The BHA has been claiming that it is short by $150,000 per year to operate it's public housing program, and needs $5 to $6 million to renovate it's public housing sites, yet it spends a small fortune on highly paid consultants. In addition, due to the mismanagement of it's public housing program the BHA has spent years in troubled status with HUD.

At the Nov. 23, meeting when Councilmember Moore asked BHA consultant Novak how the first tenant meeting went regarding the plan to dispose of Berkeley's public housing units, Novak indicated that people expressed anger and shock.

Documents also reveal that Councilmember Moore expressed concern that these actions will be couched as a way for Berkeley to get rid of it's minority community, and he stated that we have to have minority families move in after the buildings are renovated. Moore also asked how much could a developer generate for the BHA, and BHA consultant Novak said $145,000 per year. Moore additionally noted that even if the current public housing tenants are given a Section 8 voucher to move, unless they have a security deposit and good credit, they cannot really move, but he ended up supporting the efforts to get rid of Berkeley's precious public housing despite his concerns.

According to the minutes of this meeting, Moore said that his strong support for these actions is because HUD is underpaying Berkeley to provide public housing.

In a cynical ploy to shred any concerns of those participating in the Nov. 23, meeting, it's documented that BHA commissioner Carole Norris stated that the inventory removal application being filed with HUD to dispose of the public housing units just opens the door, and that there is no requirement to move forward even if HUD approves the application.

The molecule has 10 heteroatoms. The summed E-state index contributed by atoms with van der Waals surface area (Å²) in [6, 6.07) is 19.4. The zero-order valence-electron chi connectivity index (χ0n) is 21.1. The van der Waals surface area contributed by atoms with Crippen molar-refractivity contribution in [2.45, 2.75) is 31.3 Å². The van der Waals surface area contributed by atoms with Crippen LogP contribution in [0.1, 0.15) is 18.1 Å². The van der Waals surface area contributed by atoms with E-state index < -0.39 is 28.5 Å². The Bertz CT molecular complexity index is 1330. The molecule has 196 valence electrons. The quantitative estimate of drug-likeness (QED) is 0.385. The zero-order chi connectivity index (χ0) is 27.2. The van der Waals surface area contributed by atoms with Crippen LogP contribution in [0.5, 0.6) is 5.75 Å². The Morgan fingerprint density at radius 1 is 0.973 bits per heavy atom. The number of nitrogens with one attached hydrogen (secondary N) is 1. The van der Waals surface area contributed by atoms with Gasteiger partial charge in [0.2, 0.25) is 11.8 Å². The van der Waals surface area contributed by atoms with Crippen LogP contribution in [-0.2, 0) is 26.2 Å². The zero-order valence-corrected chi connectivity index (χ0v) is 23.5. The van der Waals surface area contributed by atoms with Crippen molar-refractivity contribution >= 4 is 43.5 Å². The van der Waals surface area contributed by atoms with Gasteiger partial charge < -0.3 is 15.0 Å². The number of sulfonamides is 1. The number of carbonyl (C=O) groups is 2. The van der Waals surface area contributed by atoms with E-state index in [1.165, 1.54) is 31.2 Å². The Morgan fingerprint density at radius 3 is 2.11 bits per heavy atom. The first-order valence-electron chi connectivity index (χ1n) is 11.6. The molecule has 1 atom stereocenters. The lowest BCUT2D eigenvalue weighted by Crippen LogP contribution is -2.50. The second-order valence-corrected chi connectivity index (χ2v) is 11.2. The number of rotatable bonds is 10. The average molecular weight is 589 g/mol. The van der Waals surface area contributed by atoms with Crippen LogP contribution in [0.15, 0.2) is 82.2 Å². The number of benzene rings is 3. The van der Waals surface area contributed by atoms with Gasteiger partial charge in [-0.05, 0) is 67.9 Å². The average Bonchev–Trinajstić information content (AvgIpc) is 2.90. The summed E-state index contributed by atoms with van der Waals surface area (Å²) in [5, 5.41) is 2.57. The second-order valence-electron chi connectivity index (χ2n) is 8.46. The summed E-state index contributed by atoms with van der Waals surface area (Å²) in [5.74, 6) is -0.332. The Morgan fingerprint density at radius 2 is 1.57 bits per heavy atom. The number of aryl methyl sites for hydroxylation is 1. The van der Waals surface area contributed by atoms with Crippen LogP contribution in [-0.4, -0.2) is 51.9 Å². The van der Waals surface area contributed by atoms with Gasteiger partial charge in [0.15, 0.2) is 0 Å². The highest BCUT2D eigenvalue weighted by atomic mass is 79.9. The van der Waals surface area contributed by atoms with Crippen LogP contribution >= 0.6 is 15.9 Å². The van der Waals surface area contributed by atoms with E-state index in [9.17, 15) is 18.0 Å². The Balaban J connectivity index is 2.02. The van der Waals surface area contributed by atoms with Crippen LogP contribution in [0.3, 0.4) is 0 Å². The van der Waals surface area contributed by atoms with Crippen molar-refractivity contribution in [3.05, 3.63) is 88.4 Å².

Mayor Tom Bates stated that the BHA has done a great job, and was very pleased with Chair Norris and the BHA's board members, according to the recently released documents.

During the public comment period for this obscure Nov. 23, 3x3 committee meeting, there were no public speakers.

It was on December 15, 2008 that BHA Chair Norris, the vice president of ICF Consulting, directed the BHA's board members to pursue a course of action that led directly to the scheme to dispose of Berkeley's 75 public housing units.

Over 20 public housing tenants in Berkeley signed a statement to HUD saying that their organization Residents Awareness in Action, wants to operate their public housing sites themselves.

Berkeley's public housing residents invite the public to join them in the struggle to save Berkeley's 75 public housing units, and welcomes the public to join them on Saturday mornings from 10am - 12pm at Intercity Services 3269 Adeline St., in Berkeley, for their weekly meetings. Contact; saveberkeleypublichousing [at]

Click below for more on the plan to grab Berkeley's public housing from the poor...

Lynda Carson may be reached at tenantsrule [at]